The luxurious image

Sarah Perrier

In the notes to Flight Animals, Bronwyn Lea informs her readers that the term is used to indicate not only those animals that can fly, but also those animals that, when confronted with danger, flee. In this, her debut collection of poetry, Lea uses the term ‘flight animals’ (in both its senses) as a controlling metaphor with great success. In language that is rich and sensuous, Lea explores the complexities of attachment and detachment, desire and distance, movement and stasis. Her voice ranges from reverent to wry as each poem in turn contemplates the nature of human nature, whether we are, after all, flight animals ourselves.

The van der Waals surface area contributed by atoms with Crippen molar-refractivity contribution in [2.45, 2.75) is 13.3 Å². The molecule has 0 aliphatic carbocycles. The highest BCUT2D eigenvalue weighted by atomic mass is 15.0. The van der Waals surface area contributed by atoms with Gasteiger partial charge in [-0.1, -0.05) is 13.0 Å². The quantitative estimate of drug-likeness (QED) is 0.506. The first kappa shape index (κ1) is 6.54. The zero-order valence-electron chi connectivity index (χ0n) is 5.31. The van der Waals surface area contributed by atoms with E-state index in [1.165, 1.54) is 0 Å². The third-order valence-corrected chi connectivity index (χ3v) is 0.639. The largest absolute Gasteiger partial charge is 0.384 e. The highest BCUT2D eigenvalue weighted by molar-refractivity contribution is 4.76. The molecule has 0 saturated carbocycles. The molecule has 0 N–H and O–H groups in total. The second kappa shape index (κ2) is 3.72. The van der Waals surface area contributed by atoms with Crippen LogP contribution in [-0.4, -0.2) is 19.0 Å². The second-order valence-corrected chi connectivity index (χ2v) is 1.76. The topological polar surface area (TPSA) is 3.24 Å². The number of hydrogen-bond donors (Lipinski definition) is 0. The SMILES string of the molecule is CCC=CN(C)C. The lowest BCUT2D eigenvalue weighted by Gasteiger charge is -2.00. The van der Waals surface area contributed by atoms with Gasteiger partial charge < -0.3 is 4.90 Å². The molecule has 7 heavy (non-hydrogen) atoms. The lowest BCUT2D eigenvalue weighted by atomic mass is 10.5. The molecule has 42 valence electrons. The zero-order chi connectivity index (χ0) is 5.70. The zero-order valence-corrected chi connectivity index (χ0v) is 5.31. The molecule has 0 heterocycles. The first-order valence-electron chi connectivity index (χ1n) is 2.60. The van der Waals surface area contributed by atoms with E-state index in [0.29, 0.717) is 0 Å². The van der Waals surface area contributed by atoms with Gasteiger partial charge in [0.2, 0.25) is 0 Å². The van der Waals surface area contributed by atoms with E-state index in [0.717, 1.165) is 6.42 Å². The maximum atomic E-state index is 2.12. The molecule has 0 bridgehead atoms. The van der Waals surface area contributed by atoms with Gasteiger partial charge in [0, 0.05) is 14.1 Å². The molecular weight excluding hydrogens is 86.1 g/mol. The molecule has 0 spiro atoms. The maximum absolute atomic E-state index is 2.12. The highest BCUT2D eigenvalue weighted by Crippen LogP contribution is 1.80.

Movement and intimacy are the two predominant themes of Flight Animals. At their points of intersection, Lea finds the fight-or-flight moment that most defines the character of Lea’s speaker. She characterizes herself as ‘restless’ and as someone ‘who won’t be pinned’ (‘California Morning’). Elsewhere, she considers her place as a woman ‘schooled/in ricochet’ who comes to understand ‘It is the movement more than the man/that I love’ (‘Antipodes’). Thus, while the collection begins with a group of poems entitled ‘Homecomings,’ taken individually the poems resist any such feelings of easeful return. Often writing from the perspective of an Australian in America, Lea speaks with an exile’s rootlessness. Unlike other contemporary poets, such as Eavan Boland or LiYoung Lee, both of whom share something of her exile’s sensibility, Lea creates poems whose speakers seem to be enduring self-imposed exiles.